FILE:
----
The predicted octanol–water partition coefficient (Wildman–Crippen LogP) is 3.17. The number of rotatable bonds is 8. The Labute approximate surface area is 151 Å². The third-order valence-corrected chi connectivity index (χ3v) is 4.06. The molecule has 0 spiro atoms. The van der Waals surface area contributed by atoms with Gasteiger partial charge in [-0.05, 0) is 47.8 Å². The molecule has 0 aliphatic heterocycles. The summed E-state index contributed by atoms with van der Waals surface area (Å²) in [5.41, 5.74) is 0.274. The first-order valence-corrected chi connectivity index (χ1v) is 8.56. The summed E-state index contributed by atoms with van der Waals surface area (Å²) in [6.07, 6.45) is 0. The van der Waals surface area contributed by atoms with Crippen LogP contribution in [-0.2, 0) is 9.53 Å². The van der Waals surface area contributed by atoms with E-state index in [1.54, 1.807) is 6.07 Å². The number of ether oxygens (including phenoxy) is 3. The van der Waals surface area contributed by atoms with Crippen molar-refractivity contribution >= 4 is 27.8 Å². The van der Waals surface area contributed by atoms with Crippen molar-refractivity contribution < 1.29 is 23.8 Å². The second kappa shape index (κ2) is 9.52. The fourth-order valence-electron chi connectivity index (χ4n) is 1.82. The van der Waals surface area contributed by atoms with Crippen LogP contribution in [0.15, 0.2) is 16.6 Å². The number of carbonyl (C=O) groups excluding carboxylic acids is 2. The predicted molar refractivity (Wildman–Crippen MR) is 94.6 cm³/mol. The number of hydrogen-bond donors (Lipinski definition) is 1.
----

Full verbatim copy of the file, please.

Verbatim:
The predicted octanol–water partition coefficient (Wildman–Crippen LogP) is 3.17. The number of rotatable bonds is 8. The Labute approximate surface area is 151 Å². The third-order valence-corrected chi connectivity index (χ3v) is 4.06. The molecule has 0 spiro atoms. The van der Waals surface area contributed by atoms with Gasteiger partial charge in [-0.05, 0) is 47.8 Å². The molecule has 0 aliphatic heterocycles. The summed E-state index contributed by atoms with van der Waals surface area (Å²) in [5.41, 5.74) is 0.274. The first-order valence-corrected chi connectivity index (χ1v) is 8.56. The summed E-state index contributed by atoms with van der Waals surface area (Å²) in [6.07, 6.45) is 0. The van der Waals surface area contributed by atoms with Crippen LogP contribution in [-0.2, 0) is 9.53 Å². The van der Waals surface area contributed by atoms with E-state index in [1.54, 1.807) is 6.07 Å². The number of ether oxygens (including phenoxy) is 3. The van der Waals surface area contributed by atoms with Crippen molar-refractivity contribution >= 4 is 27.8 Å². The van der Waals surface area contributed by atoms with Crippen molar-refractivity contribution < 1.29 is 23.8 Å². The second kappa shape index (κ2) is 9.52. The fourth-order valence-electron chi connectivity index (χ4n) is 1.82. The van der Waals surface area contributed by atoms with Crippen LogP contribution in [0.15, 0.2) is 16.6 Å². The number of carbonyl (C=O) groups excluding carboxylic acids is 2. The predicted molar refractivity (Wildman–Crippen MR) is 94.6 cm³/mol. The number of hydrogen-bond donors (Lipinski definition) is 1.